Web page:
Leadership Matters: Governors’ 2011 State Pre-K Budgets Run the Gamut

If all of the governors’ FY 2011 budgets were to pass as proposed, total state pre-K funding would remain roughly the same as FY 2010 – about $5.3 billion, says Pre-K Now’s just-released Leadership Matters report. Beyond the national total, however, lie big variations, ranging from expansion plans in Alabama to elimination of state pre-K in Arizona. Among the highlights are these:

Nine governors would increase pre-K investments. These proposals would increase funding for early learning in these states by a total of $78.5 million.

Please visit National Institute for Early Education Research (NIEER) for the complete blog post.

Using The State of Preschool 2009: What You See In Print is Only Part of What You Get

Each year, when we publish the NIEER State of Preschool Yearbook, we rank the various state pre-K programs based on children’s access to them and resources allocated to pre-K in each state. Beyond these rankings, however, there’s lots to learn from the print edition and even more in the online edition, which contains an informative appendix.

Please visit National Institute for Early Education Research (NIEER) for the complete blog post.

Education Can “Shore Up” New Jersey’s Image

Linda Darling-Hammond’s recent lecture at the Education Law Center in Newark could not have come at a more appropriate time for concerned New Jersey educators. Except for heated debates between a newly elected governor and the New Jersey Education Association, the only notoriety that New Jersey has received lately has been Jersey Shore, a silly reality television show glorifying bar-hopping, fake tans and unruly hair poufs. Surely, New Jersey has more to offer than “GTL” (that would be gym, tan, laundry) and the popular show’s cast of mostly non-Jersey residents. Darling-Hammond’s lecture highlighted New Jersey’s progress as a national leader in education and her comments came against a backdrop of harsh economic reality that many in the audience clearly felt could have a deleterious effect on that progress in the form of imminent budget cuts.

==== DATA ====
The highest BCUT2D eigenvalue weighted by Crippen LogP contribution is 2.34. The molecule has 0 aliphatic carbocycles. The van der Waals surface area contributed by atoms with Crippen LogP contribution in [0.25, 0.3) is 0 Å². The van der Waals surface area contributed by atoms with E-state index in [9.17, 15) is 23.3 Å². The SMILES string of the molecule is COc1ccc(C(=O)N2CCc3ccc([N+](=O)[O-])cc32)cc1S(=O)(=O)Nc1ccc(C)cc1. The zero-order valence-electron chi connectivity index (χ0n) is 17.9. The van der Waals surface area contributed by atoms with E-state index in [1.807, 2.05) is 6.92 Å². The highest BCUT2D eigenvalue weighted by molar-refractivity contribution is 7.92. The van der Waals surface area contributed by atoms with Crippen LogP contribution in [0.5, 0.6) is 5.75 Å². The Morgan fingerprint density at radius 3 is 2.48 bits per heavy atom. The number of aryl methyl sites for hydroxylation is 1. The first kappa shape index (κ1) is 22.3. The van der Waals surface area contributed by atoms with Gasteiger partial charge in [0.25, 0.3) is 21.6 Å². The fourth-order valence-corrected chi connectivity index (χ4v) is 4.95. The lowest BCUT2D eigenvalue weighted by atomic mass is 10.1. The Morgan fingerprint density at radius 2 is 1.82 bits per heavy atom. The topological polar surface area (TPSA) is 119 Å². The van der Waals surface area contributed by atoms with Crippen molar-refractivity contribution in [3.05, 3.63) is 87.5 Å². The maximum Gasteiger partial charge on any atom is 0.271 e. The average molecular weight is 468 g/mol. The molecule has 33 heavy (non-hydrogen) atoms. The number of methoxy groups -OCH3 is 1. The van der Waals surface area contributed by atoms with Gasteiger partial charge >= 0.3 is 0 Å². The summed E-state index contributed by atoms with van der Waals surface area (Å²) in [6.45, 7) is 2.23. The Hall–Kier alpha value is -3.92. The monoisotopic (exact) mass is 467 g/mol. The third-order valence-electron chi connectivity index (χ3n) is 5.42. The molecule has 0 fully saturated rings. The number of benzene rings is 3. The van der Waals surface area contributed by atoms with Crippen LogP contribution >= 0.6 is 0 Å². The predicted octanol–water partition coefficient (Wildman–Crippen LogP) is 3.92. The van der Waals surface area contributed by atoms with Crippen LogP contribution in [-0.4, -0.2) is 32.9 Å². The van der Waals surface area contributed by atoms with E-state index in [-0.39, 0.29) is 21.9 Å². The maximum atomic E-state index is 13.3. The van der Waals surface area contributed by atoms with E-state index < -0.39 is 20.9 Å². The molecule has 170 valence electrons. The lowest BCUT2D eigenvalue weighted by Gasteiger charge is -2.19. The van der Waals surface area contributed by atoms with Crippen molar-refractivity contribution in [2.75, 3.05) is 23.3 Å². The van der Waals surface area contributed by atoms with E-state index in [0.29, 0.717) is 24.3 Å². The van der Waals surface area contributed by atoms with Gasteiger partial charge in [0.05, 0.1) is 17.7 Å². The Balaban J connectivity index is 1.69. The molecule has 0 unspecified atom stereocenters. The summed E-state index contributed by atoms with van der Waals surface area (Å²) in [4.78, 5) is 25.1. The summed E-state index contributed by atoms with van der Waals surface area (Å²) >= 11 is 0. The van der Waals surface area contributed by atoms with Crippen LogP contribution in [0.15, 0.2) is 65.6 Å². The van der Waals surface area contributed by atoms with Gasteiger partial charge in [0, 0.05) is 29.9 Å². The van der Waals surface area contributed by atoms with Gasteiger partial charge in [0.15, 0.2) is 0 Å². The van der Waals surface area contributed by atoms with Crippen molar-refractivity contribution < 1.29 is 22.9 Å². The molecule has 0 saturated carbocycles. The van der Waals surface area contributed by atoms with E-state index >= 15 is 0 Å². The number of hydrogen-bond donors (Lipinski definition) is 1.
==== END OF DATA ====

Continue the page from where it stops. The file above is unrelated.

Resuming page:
Please visit National Institute for Early Education Research (NIEER) for the complete blog post.

Steven Barnett: Thoughts on the State of Preschool

Today I visited a wonderful publicly funded preschool program run by the AppleTree Public Charter School in Washington, D.C. In D.C., 40 percent of 4-year-olds attend the District’s preschool programs and nearly a quarter of the 3-year-olds. The programs meet high standards and are adequately funded. I don’t know if all of them are up to the high standards of AppleTree, but I do know that far too few children in the rest of the nation have the opportunity to attend such programs. In fact, I think we may have reached a peak in 2009 when one-quarter of all children attended a state pre-K program at age 4, and things have turned worse since.

Please visit National Institute for Early Education Research (NIEER) for the complete blog post.

A First Step, But Common Core Standards Must Meet the “Goldilocks Test”

It’s no surprise that the K-12 Common Core State Standards posted for comments by the Center for Best Practices at the National Governors Association and the Council of Chief State School Officers received plenty of them from early childhood professionals. After all, this effort in standards-making, when complete, will directly impact teaching and curriculum, if used as intended, and clearly affect state policy pertaining to kindergarten and the early grades. If what we know about the way young children learn and what they know isn’t sufficiently taken into account, new standards could also have unintended negative consequences for the preschool years.

Please visit National Institute for Early Education Research (NIEER) for the complete blog post.

Anatomy of a Subsidized Child Care Fraud